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Obama Takes The Offensive With Financial Reform

President Obama has not been one to use the bully pulpit and in the rare times that he has he’s taken a “speak-softly but carry a big stick” approach. That seems to be the case he's about to take with the creation of a consumer protection agency as part of his regulatory reform plan one year after the financial crisis.

With an apparent health care pause, the President and his team have in the recent week have returned their attention to the equally complicated task of pushing radical and complicated financial reform through Congress as the crisis mentality fades.

“No question about it, the administration has stepped up its push,” said one senior Congressional staffer familiar with the legislative agenda.

A big step in that push takes place Friday afternoon. The President takes the stage along with Treasury Secretary Timothy Geithner and the two key Congressional Democrats, Rep. Barney Frank and Sen. Chris Dodd, who are crafting legislation on the behalf of the administration.

President Obama and Tim Geithner
CNBC.com
President Obama and Tim Geithner

Analysts as well as some on Capitol Hill say the consumer issue is the one most likely to benefit from increased voter awareness and help advance legislation.

“He’ll get the phones ringing, no doubt,” says Rep. Scott Garrett, (R-N.J.), one of the authors of the GOP’s regulatory reform package, who is quick to add that opponents of the agency will also be phoning into Congressional offices.

“I suspect there will be a lot [of phone calls]. Congress will react to the public when it makes a stink,” says communications expert and former Senate aide Larry Smith, “He and Barney Frank could get a grassroots thing working to support what they're trying to do.”

That approach is evident in the White House news advisory for the event, which says the President, one of the four horsemen of financial reform, "will call on Americans to stand up to the opponents of a new Consumer Financial Protection Agency and urge Congress to act quickly in passing a regulatory reform package by the end of the year."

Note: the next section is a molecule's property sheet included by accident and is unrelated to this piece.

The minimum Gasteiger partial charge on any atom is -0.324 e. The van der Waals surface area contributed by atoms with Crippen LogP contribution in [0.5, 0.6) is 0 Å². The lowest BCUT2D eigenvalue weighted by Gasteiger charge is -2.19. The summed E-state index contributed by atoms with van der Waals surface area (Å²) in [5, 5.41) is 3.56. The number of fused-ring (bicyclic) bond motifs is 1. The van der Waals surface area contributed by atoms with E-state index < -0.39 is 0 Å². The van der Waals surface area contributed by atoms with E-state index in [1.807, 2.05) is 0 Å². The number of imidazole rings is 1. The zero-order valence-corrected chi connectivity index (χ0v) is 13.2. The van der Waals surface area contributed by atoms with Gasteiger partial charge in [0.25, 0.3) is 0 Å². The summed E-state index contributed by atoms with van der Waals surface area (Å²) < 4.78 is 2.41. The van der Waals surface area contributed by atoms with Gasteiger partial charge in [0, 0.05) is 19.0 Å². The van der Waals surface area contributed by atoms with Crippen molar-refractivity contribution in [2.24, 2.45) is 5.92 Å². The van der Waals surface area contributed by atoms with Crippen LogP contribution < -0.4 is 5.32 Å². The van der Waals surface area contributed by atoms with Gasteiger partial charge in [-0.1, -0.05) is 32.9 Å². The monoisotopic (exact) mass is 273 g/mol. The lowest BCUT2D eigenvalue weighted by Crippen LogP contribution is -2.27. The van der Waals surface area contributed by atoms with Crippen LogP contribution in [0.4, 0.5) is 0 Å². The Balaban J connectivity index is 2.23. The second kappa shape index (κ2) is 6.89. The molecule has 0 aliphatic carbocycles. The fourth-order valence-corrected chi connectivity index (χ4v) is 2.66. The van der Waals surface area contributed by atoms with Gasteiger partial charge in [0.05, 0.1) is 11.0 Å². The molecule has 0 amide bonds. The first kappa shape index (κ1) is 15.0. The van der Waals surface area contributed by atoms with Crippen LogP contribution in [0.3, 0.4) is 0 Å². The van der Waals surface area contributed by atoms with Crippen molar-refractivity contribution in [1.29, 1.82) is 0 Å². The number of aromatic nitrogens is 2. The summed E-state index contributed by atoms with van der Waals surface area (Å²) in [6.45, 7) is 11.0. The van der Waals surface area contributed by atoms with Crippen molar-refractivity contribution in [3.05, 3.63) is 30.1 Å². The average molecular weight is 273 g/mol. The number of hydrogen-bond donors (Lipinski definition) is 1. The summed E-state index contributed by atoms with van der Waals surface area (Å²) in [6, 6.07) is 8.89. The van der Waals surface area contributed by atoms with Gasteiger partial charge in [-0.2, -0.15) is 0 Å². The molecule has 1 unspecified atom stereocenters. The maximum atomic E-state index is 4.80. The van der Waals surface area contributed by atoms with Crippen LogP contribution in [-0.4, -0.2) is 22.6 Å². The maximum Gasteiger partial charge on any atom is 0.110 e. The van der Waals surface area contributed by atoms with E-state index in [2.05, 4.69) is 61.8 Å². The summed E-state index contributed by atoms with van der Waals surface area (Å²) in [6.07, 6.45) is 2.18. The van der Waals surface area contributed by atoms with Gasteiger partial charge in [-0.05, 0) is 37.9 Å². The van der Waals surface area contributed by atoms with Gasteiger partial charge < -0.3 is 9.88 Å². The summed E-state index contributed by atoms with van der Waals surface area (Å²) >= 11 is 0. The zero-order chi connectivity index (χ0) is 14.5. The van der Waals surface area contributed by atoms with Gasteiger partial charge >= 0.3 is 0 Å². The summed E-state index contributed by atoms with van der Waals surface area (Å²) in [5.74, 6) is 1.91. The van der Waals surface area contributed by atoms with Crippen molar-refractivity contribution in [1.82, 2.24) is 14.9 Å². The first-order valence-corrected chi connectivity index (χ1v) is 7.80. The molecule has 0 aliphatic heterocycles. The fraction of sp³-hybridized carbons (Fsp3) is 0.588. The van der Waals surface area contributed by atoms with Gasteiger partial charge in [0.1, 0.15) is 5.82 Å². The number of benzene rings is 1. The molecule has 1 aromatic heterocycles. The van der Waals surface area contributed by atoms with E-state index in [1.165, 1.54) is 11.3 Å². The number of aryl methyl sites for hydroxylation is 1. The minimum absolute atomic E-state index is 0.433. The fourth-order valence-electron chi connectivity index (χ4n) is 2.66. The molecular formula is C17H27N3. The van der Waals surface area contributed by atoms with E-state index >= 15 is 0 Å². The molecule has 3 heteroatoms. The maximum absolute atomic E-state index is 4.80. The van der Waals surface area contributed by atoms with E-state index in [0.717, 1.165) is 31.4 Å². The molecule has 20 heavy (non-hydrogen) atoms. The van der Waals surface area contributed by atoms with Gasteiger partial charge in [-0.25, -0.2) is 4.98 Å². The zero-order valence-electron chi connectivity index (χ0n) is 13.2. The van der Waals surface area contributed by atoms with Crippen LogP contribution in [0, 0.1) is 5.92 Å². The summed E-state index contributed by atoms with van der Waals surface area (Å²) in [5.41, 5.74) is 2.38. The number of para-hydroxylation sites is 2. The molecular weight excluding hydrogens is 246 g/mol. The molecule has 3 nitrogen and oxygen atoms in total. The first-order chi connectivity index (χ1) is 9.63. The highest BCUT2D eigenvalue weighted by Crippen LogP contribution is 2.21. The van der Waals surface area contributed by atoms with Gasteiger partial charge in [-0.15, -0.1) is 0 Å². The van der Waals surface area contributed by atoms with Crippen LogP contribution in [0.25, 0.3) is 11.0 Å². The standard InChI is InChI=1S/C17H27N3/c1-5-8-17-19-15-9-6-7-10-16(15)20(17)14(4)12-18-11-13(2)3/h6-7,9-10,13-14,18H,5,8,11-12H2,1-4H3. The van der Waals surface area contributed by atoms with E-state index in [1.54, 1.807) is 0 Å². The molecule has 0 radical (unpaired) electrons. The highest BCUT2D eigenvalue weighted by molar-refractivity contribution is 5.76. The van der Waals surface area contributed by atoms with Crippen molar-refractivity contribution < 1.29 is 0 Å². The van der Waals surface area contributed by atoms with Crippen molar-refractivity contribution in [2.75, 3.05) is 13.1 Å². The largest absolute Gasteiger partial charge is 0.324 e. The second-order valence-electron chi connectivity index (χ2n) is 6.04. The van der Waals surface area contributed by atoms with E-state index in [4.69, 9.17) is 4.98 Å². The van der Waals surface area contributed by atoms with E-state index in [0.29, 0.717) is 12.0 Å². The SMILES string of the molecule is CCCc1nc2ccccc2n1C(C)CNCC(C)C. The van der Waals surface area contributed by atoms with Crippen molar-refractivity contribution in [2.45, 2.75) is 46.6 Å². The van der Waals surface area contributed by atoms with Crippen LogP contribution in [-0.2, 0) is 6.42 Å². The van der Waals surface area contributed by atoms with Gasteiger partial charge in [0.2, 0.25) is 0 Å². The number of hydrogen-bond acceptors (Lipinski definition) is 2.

“People in the White House really want the consumer thing,” says the Congressional source.

And many in Congress, on both sides of the political aisle, don’t want it.

For some, it was the last thing people were thinking when they started talking about reform measures a year ago, and for that reason, the CFPA has been the most controversial component of the multi-part legislative package, which also includes the creation of a super regulator, new authority over too-big-to-fail firms, consolidated banking oversight and regulation of over-the-counter derivatives.

“Say what you may about needing it (CFPA), I don’t see the relevance of that to the crisis we just went through," says former FDIC Chairman William Isaac. “Is the White using the crisis as a pretext for getting the consumer agency. I think that’s a fair question.”

By now, the White House is well aware of such skepticism. The President’s remarks today will no doubt include references to a meeting earlier in the day with what the White House calls five Americans who “who represent the millions from across the country who have been hurt by the outdated rules regulating the financial sector."

Sources in both government and industry say the consumer protection agency may also be the financial reform measure nearest and dearest to the President’s heart.

“Look at where he came from,” says strategist Smith, referring to the President’s days as a community group lawyer. “It’s very consistent with the concept of the consumer protection agency. To most people there is the attitude the financial institutions are out to take every penny they can. He’s got a great audience.”

“This is most to the most obvious change they're making that will affect the most Americans,” says the Congressional source, who also acknowledged the President’s personal interest.

For this president, who many say has remained in campaign mode since his election victory, personal interest may dovetail nicely with the public’s ability to engage in the policy debate.

“Its probably right up there with executive compensation legislation, anything that has a populist ring to it,” says Rep. Garrett. “Other pieces of the package, like derivatives, are a little harder to explain to people. It doesn’t resonate.”

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